The "massive malfunction" that killed seven astronauts aboard the Space Shuttle Challenger in 1986 also forever changed NASA, an agency that seemed infallible. What breakdown in the decision-making process led to the shuttle lifting off? The organizational structure of NASA itself played a bigger role than you might…
Ever since NASA retired its space shuttle program in 2011, the only way to get up to the International Space Station is on a Russian Soyuz. That's why the six humans currently orbiting in space—including two Americans and three Russians—might be paying attention to what's happening on earth two hundred miles below. As…
It may be hard to believe, but it's already been a full two years since the Space Shuttle Program completed its final mission and put its magnificent fleet of ships into retirement. The last of these to settle into its final resting place was Endeavor, and professional launch photographer Scott Andrews caught it all…
The shuttle program is dead. That's sad. But the parts that made up the shuttle program have morphed into one massively absurd estate sale, the likes of which hoarders have only ever dreamed of. And that's absolutely wonderful. You'll soon be able to bid on one of the three genuine, 4,115-ton launch platforms that…
I've seen the space shuttle in every possible way and angle. Even at the launch pad at NASA's Kennedy Space Center. But I've never seen it completely shrink-wrapped, as if someone just ordered one from Amazon.
Check out this animated GIF. It's the toughest moment of the space shuttle Endeavour's drive across Los Angeles, en route to its permanent retirement place, at the Science Center.For context, here's a wider angle:
I don't know if it's the most stunning or not—NYC was pretty awesome—but Endeavour looks absolutely magnificent flying over Los Angeles en route to LAX. The sense of scale is absolutely fantastic. What a beautiful shot. Click to see the ultra-HD version. [APOD]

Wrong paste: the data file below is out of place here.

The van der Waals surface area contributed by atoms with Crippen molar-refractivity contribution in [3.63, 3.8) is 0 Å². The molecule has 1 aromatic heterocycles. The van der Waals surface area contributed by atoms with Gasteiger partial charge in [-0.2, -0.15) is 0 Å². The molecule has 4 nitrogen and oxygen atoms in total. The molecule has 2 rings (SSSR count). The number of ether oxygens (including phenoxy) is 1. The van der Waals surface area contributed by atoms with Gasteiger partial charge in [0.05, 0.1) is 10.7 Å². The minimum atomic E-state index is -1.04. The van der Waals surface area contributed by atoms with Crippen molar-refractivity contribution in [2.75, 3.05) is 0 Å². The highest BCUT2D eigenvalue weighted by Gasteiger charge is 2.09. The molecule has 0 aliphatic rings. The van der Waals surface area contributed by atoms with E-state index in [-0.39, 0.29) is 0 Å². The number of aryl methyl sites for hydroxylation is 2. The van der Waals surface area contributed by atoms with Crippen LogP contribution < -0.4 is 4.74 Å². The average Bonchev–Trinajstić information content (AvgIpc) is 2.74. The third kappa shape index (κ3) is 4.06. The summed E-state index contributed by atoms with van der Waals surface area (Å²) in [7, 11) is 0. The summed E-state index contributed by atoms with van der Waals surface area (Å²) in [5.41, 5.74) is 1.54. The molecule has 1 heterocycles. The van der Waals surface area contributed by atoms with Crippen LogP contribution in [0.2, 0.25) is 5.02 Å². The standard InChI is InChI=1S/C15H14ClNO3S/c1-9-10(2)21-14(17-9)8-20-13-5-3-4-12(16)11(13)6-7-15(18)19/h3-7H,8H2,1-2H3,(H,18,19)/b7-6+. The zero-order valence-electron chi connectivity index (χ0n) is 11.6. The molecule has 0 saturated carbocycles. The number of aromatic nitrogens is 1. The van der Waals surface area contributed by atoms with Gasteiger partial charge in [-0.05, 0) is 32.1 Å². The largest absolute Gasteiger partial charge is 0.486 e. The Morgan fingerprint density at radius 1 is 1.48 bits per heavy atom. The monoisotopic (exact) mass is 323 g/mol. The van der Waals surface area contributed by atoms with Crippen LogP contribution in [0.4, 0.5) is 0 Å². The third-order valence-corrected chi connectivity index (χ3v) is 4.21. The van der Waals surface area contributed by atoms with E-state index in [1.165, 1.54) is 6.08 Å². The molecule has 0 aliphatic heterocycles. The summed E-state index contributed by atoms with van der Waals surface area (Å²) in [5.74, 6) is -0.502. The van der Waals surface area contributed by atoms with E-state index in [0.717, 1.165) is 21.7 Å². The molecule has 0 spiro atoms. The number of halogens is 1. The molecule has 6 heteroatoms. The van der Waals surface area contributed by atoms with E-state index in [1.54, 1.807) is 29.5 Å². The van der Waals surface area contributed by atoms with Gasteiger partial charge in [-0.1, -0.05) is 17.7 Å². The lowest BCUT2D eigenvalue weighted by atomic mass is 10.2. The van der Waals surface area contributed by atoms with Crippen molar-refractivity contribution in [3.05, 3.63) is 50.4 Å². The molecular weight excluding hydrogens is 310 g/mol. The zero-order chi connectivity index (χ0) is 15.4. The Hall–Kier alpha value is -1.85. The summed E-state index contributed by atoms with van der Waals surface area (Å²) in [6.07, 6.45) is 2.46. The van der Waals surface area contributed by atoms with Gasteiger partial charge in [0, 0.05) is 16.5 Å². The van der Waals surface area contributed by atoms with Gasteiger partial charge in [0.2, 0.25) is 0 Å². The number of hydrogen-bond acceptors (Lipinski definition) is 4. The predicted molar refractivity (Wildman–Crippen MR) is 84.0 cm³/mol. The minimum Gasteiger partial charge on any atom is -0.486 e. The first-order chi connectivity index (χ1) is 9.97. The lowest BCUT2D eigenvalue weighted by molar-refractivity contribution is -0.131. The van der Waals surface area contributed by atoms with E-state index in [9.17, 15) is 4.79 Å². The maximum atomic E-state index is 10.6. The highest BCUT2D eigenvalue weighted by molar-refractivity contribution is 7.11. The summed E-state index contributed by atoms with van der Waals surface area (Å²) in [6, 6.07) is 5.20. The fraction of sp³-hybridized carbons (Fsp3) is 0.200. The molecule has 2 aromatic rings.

Famed cinematographer and Gizmodo friend Vincent Laforet went to Los Angeles International Airport to capture the last flight of space shuttle Endeavour using a RED Epic camera at 5K resolution with Canon 800mm 5.6 lens in slow motion—-96 frames per second.
Today marks one year since Atlantis roared on Launch Pad 39A en route to the International Space Station. It was the last of the 135 launches in the history of the space shuttle program. Here is an amazing video that shows them all at the same time.
NASA astronaut Gregory H. Johnson and his pal Steve Robinson were flying a T-38 today over the gulf and noticed this weird scene: the space shuttle cruising on board a barge. "Not something you see every day," he says. Indeed!
If you never attended a shuttle launch, you must watch this perfect video. Watch it with good and big headphones. Or better yet, with an amazing sound system. In fact, this is the perfect video to test your audio setup with gigantic subwoofer.
I love New York City. I love the space shuttle. So when I saw these official NASA photos of the most amazing spacecraft flying over the most amazing city in the planet, I instantly got a space nerd single tear running down my face.
Since you'll probably never be an astronaut and since the Space Shuttle program is ending, you're probably never going to see the innards of the massive machine in real life. It's okay though, this amazing 360-degree panorama lets you see every seat, switch, button, knob and thing that blasts people into space.
I wish NASA took more photos of the shuttle from other aircraft. There are many that I like—like Atlantis launching next to an F-15—but this one is the best. Too bad it's not a real image but a montage. [E-y-e-l-e-s-s]
Did the Atlantis astronauts see UFOs in 2006? According to this NASA video and audio, yes, yes they did. Watch them spotting not one but three UFOs in front of them and telling Houston about it.
In 1990, the Broad Band X-ray Telescope orbited the Earth aboard the Space Shuttle Columbia, gathering data on galactic and intergalactic X-ray energy sources. Now it just gathers dust as government surplus. Unless, of course, you've got $7 million and a hankering for some nifty NASA memorabilia.
Some cray cray individuals think that the Canary Islands were the door to the lost continent of Atlantis. That's one of the reasons I like this image of Atlantis—the space shuttle—flying parallel to the Canarian island of Tenerife.
I've seen many launches of the space shuttle from the point of view of the rocket booster, but none, none I tell you, match this one. It's simply amazing for one reason: the sound. Put your headphones on and listen.
NASA had been kicking around the idea of a reusable orbiter spacecraft before it even completed the Apollo project. But it took until January 5, 1972—forty years ago today—for President Richard Nixon to announce the full-scale development of this iconic spacecraft.